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### Fundamentals Of Physics

Book edition 10th Edition
Author(s) David Halliday
Pages 1328 pages
ISBN 9781118230718

# In Eq. 41-6 let, ${\mathbf{E}}{\mathbf{-}}{{\mathbf{E}}}_{{\mathbf{F}}}{\mathbf{=}}{\mathbf{∆}}{\mathbf{E}}{\mathbf{=}}{\mathbf{1}}{\mathbf{.}}{\mathbf{00}}{\mathbf{}}{\mathbf{eV}}$ . (a) At what temperature does the result of using this equation differ by 1% from the result of using the classical Boltzmann equation ${\mathbf{P}}{\mathbf{\left(}}{\mathbf{E}}{\mathbf{\right)}}{\mathbf{=}}{{\mathbf{e}}}^{\mathbf{-}\mathbf{∆}\mathbf{E}\mathbf{/}\mathbf{kT}}$ (which is Eq. 41-1 with two changes in notation)? (b) At what temperature do the results from these two equations differ by 10%?

1. The temperature at which the result of the given equation differs 1% by from the result is 2520 K .
2. The temperature at which the results from these two equations differ by 10% is $5.28×{10}^{3}\mathrm{K}$.
See the step by step solution

## Step 1: The given data

The given equation, $\mathrm{E}-{\mathrm{E}}_{\mathrm{F}}=∆\mathrm{E}=1.00\mathrm{eV}$

## Step 2: Occupancy Probability

The probability that an electron will occupy a certain level, according to Fermi-Dirac statistics and Boltzmann's statistics, is known as occupancy probability. Fo the Fermi level the occupancy probability is 0.5.

The occupancy probability due to Fermi-Dirac statistics,

${{\mathbf{P}}}_{{\mathbf{FD}}}{\mathbf{=}}\frac{\mathbf{1}}{{\mathbf{e}}^{\mathbf{∆}\mathbf{E}\mathbf{/}\mathbf{kT}}\mathbf{+}\mathbf{1}}{\mathbf{.}}{\mathbf{.}}{\mathbf{.}}{\mathbf{.}}{\mathbf{.}}{\mathbf{.}}{\mathbf{.}}{\mathbf{.}}{\mathbf{.}}{\mathbf{.}}{\mathbf{.}}{\mathbf{.}}{\mathbf{.}}{\mathbf{.}}{\mathbf{.}}{\mathbf{.}}{\mathbf{.}}{\mathbf{.}}{\mathbf{.}}{\mathbf{.}}{\mathbf{.}}{\mathbf{.}}{\mathbf{.}}{\mathbf{\left(}}{\mathbf{1}}{\mathbf{\right)}}$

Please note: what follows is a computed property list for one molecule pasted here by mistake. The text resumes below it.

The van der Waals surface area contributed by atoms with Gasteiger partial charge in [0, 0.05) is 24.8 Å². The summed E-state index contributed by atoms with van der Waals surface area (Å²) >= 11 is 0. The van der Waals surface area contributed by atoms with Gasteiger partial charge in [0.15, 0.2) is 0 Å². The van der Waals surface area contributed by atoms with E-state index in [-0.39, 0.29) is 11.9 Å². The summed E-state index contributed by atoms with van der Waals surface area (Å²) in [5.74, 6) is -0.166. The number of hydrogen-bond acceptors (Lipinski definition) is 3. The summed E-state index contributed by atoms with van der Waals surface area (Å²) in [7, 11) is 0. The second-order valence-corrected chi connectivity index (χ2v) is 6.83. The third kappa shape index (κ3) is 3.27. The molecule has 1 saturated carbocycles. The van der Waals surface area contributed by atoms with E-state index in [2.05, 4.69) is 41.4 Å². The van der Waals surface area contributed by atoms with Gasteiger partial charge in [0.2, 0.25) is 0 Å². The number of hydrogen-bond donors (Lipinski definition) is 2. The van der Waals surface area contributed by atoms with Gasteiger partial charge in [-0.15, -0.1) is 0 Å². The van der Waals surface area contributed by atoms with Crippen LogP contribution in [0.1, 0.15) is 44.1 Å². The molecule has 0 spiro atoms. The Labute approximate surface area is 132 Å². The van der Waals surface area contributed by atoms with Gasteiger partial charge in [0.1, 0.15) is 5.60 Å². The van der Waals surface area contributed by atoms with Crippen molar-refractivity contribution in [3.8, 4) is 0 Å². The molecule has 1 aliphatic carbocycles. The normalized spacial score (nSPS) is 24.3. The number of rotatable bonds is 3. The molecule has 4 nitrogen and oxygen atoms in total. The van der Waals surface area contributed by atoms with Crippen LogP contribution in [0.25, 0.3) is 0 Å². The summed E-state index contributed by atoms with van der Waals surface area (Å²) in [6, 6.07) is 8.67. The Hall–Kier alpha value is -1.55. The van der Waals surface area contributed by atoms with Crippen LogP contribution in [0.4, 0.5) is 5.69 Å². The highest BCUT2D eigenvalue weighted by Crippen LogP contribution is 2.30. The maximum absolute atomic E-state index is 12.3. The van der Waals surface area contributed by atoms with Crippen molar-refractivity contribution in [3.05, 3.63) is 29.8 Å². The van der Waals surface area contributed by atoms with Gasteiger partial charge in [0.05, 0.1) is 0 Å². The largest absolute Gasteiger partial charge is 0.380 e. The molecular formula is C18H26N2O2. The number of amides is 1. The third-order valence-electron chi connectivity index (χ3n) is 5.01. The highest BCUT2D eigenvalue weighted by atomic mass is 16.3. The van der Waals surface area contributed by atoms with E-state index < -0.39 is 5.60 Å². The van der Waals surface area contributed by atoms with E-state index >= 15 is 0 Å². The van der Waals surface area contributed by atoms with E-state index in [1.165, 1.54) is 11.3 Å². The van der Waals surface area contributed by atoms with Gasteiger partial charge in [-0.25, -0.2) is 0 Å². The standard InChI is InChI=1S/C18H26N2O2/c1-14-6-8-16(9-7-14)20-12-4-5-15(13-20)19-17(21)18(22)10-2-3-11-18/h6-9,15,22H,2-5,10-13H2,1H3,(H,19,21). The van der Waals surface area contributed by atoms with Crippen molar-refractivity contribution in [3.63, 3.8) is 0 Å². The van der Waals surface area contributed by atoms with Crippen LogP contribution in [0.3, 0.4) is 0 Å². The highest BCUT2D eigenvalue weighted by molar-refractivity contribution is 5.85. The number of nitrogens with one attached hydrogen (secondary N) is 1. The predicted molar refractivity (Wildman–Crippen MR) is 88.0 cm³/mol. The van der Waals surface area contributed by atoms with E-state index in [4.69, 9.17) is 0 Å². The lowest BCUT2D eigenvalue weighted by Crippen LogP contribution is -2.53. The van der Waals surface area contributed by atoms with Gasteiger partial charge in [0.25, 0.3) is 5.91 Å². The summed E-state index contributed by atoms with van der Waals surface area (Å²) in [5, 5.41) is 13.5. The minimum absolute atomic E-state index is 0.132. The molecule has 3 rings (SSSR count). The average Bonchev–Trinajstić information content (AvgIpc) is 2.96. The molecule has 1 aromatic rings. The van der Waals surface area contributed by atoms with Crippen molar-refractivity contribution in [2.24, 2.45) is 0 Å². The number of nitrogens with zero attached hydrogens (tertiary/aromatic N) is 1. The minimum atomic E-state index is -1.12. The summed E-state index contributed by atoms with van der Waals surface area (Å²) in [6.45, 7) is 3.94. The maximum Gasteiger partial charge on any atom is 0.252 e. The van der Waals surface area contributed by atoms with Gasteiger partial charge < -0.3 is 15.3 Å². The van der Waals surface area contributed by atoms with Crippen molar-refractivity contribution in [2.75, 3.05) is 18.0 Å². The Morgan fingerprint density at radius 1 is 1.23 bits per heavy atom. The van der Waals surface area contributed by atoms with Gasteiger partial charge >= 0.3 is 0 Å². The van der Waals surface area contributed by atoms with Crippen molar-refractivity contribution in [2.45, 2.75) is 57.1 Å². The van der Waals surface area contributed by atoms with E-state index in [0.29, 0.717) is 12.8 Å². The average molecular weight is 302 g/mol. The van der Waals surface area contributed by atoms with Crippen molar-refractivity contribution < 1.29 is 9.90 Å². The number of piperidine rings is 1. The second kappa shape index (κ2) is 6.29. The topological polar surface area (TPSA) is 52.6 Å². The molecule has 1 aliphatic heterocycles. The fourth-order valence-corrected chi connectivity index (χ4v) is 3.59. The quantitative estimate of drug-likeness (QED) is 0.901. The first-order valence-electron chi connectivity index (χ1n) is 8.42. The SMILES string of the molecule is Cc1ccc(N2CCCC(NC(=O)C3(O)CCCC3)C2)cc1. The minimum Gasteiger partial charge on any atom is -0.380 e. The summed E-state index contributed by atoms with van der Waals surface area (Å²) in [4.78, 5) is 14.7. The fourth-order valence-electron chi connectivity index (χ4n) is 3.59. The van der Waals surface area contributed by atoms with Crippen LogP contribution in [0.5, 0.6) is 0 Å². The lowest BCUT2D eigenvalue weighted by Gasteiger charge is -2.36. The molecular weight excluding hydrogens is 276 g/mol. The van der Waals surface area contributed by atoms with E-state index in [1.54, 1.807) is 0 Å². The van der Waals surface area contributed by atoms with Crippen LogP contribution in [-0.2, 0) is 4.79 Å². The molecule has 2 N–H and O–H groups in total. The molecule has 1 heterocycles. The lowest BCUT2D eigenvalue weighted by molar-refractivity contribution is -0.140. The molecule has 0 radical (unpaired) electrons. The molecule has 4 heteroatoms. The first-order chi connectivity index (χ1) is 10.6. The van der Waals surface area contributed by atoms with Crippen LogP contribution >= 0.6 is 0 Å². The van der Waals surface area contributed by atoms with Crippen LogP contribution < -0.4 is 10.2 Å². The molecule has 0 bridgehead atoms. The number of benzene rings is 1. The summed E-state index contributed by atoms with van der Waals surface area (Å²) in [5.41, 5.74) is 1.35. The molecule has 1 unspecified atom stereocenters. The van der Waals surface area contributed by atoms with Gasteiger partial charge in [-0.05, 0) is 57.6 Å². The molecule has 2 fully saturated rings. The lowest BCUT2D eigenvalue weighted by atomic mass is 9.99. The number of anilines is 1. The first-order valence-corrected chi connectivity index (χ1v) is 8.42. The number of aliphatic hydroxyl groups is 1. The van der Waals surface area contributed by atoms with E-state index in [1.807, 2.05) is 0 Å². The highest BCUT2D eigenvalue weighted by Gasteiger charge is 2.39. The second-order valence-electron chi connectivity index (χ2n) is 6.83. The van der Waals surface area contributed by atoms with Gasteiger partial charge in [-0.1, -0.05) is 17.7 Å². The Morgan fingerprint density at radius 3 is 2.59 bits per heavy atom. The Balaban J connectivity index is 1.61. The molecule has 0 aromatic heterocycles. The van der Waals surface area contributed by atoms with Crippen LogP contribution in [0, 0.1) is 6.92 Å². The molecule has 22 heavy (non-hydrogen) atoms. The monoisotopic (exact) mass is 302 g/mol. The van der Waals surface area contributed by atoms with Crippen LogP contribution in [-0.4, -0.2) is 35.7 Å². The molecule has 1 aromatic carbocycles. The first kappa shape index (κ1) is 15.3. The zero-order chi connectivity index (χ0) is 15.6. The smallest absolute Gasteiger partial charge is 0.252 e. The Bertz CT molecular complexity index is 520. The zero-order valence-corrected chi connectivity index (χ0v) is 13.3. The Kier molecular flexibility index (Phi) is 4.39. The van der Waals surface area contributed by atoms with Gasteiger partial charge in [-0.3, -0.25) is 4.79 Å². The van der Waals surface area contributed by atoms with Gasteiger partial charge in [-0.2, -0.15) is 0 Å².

The Boltzmann occupation probability,

${{\mathbf{P}}}_{{\mathbf{B}}}{\mathbf{=}}{{\mathbf{e}}}^{\mathbf{-}\mathbf{∆}\mathbf{E}\mathbf{/}\mathbf{kT}}\phantom{\rule{0ex}{0ex}}{\mathbf{where}}{\mathbf{}}{\mathbf{k}}{\mathbf{=}}{\mathbf{1}}{\mathbf{.}}{\mathbf{38}}{\mathbf{×}}{{\mathbf{10}}}^{\mathbf{-}\mathbf{23}}{\mathbf{}}{\mathbf{J}}{\mathbf{/}}{\mathbf{K}}{\mathbf{.}}{\mathbf{.}}{\mathbf{.}}{\mathbf{.}}{\mathbf{.}}{\mathbf{.}}{\mathbf{.}}{\mathbf{.}}{\mathbf{.}}{\mathbf{.}}{\mathbf{.}}{\mathbf{.}}{\mathbf{.}}{\mathbf{.}}{\mathbf{.}}{\mathbf{.}}{\mathbf{.}}{\mathbf{.}}{\mathbf{.}}{\mathbf{.}}{\mathbf{.}}{\mathbf{.}}{\mathbf{.}}{\mathbf{.}}{\mathbf{.}}{\mathbf{.}}{\mathbf{.}}{\mathbf{.}}{\mathbf{.}}{\mathbf{.}}{\mathbf{.}}{\mathbf{.}}{\mathbf{.}}{\mathbf{.}}{\mathbf{.}}{\mathbf{\left(}}{\mathbf{2}}{\mathbf{\right)}}$

## Step 3: a) Calculation of the temperature of result differing by 1%

Let the fractional difference between the probability differences be f.

Thus, using equations (1) and (2), the fractional difference can be given as follows:

$f=\frac{{P}_{B}-{P}_{FD}}{{P}_{B}}\phantom{\rule{0ex}{0ex}}=\frac{1/{e}^{∆E/kT}-1/\left({e}^{∆E/kT}+1\right)}{{e}^{∆E/kT}}\phantom{\rule{0ex}{0ex}}=\frac{\left({e}^{∆E/kT}+1\right)-{e}^{∆E/kT}}{\left({e}^{∆E/kT}+1\right){e}^{∆E/kT}.{e}^{∆E/kT}}\phantom{\rule{0ex}{0ex}}=\frac{1}{\left({e}^{∆E/kT}+1\right)}$

The above equation can also be written as-

${e}^{∆E/kT}=\frac{1}{f}-1$

For f = 0.01,

${e}^{∆E/kT}=\frac{1}{0.01}-1\phantom{\rule{0ex}{0ex}}=99$

Taking logarithm on both sides

$\frac{∆\mathrm{E}}{\mathrm{kT}}=\mathrm{In}\left(99\right)\phantom{\rule{0ex}{0ex}}\mathrm{T}=\frac{∆\mathrm{E}}{\mathrm{k}\mathrm{In}\left(99\right)}\phantom{\rule{0ex}{0ex}}\mathrm{T}=\frac{1.0\mathrm{eV}×\left(1.6×{10}^{-19}\mathrm{J}/\mathrm{eV}\right)}{\left(1.38×{10}^{-23}\mathrm{J}/\mathrm{K}\right)×4.6}\phantom{\rule{0ex}{0ex}}\mathrm{T}=2520\mathrm{K}$

Hence, the value of the temperature is 2520 K.

## Step 4: b) Calculation of the temperature of result differing by 10%

If f = 0.1

Then, the temperature is given as-

$\mathrm{T}=\frac{∆\mathrm{E}}{\mathrm{k}\mathrm{In}\left(99\right)}\phantom{\rule{0ex}{0ex}}=\frac{\left(1.00\mathrm{eV}\right)\left(1.6×{10}^{-19}\mathrm{J}/\mathrm{eV}\right)}{\left(1.38×{10}^{-23}\mathrm{J}/\mathrm{K}\right)\mathrm{In}\left(9\right)}\phantom{\rule{0ex}{0ex}}=5.28×{10}^{3}\mathrm{K}$

Hence, the value of the temperature is $5.28×{10}^{3}\mathrm{K}$ .